CBC certainly broke an interesting story this morning with the release of documentation from Edward Snowden’s collection. The story “CSEC used airport Wi-Fi to track Canadian travellers: Edward Snowden documents” indicates ‘Canada’s electronic spy agency used information from the free internet service at a major Canadian airport to track the wireless devices of thousands of ordinary airline passengers for days after they left the terminal.’
Understandably this is causing a bit of a kerfuffle. CSEC has issued a statement that states that in order to fulfil CSEC’s foreign intelligence role ‘CSE is legally authorized to collect and analyze metadata. In simple terms, metadata is technical information used to route communications, and not the contents of a communication.’
While more is sure to break on this in the coming days I’ll stick my neck out here and suggest this may not have been against the law. If this was an exercise or trial or field test of a capability still in development then it wasn’t an intelligence gathering operation and, as such, might be considered permissible.
It’s a guess, and I stress might be considered permissible. And, since I am no lawyer I stand to be corrected and will be happy to admit my guess or interpretation is incorrect in due course if lawyers and other experts whose opinions and views I pay attention to come to a different conclusion.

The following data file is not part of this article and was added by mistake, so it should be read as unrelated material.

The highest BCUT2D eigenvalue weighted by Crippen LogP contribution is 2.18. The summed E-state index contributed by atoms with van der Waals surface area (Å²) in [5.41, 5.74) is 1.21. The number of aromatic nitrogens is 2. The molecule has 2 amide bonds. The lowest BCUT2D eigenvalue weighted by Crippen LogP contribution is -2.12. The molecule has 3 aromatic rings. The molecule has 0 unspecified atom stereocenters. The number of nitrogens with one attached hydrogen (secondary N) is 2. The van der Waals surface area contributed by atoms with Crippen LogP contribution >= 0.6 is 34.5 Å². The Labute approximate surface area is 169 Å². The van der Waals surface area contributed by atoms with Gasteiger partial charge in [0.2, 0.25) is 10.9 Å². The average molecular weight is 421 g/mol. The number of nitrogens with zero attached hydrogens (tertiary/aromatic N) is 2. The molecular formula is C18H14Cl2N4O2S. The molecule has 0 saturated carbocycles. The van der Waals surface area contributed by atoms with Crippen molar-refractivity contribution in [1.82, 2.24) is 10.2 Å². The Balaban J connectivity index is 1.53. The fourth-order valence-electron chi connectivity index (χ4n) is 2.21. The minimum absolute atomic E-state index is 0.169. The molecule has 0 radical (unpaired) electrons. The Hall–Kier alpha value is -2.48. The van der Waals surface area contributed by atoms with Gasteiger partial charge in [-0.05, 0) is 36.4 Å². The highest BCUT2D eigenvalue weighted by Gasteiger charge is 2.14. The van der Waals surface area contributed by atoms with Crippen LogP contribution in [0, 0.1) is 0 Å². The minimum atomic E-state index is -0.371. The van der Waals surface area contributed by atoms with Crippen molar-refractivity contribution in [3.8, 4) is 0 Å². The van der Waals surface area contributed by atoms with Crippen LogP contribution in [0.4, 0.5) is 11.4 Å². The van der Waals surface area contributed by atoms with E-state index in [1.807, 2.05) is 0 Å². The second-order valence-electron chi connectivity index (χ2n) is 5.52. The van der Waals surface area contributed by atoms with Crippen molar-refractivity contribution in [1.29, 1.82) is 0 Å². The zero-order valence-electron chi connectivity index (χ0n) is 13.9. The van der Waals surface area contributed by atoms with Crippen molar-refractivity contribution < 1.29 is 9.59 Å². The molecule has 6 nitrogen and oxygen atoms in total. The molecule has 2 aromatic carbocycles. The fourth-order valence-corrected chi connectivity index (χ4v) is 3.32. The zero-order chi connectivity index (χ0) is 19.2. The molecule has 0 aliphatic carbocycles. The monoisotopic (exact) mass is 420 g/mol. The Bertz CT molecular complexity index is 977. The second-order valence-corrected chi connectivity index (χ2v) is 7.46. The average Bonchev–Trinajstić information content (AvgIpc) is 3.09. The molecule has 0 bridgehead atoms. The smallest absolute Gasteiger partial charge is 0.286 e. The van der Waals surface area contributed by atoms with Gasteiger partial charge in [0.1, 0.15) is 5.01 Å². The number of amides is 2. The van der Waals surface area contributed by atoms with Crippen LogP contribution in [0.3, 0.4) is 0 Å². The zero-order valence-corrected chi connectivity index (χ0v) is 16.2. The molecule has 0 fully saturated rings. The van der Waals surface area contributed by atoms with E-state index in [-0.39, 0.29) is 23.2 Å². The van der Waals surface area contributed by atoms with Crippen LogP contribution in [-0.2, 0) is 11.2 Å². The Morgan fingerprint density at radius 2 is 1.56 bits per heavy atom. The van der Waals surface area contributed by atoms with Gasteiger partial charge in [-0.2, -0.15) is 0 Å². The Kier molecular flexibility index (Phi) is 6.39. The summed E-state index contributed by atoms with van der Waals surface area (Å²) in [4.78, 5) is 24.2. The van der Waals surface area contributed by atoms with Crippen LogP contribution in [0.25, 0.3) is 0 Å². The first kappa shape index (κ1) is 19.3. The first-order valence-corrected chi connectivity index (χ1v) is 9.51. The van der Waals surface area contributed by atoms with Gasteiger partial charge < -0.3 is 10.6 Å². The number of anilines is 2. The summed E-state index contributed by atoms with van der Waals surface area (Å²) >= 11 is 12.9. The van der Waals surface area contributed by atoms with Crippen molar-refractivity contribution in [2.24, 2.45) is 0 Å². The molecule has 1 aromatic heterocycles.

CBC used two experts I do pay attention to, Ron Diebert and Wesley Wark, as commentators on this story and both are quoted. ‘Ronald Deibert told CBC News: “I can’t see any circumstance in which this would not be unlawful, under current Canadian law, under our Charter, under CSEC’s mandates.” Wesley Wark is quoted, inter alia, “I cannot see any way in which it fits CSEC’s legal mandate.” Ann Cavoukian, Ontario’s privacy commissioner, is also quoted, noting ‘she is “blown away” by the revelations. “It is really unbelievable that CSEC would engage in that kind of surveillance of Canadians. Of us. … This resembles the activities of a totalitarian state, not a free and open society.”’
“Resembles the activities of a totalitarian state” is going too far for me, but so far it is not looking good for CSEC: my first reaction is in line with Diebert and Wark because it is hard to see how this is lawful given CSEC is prohibited from targeting Canadians. Indeed, the CBC story also quotes a recent statement from CSEC’s Chief: “I can tell you that we do not target Canadians at home or abroad in our foreign intelligence activities, nor do we target anyone in Canada. “In fact, it’s prohibited by law. Protecting the privacy of Canadians is our most important principle.”
I read the story again, looked at the document CBC posted – and well done to CBC for providing the source material on which the story is based even though CSEC and others are likely to be very unhappy about that and objectively I would conclude that this is getting into revealing the methods of intelligence collection and thus potentially detrimental to national security – and went back to CSEC’s statement. I also went back to the mandate of CSEC and the recent posting by the CSEC Commissioner.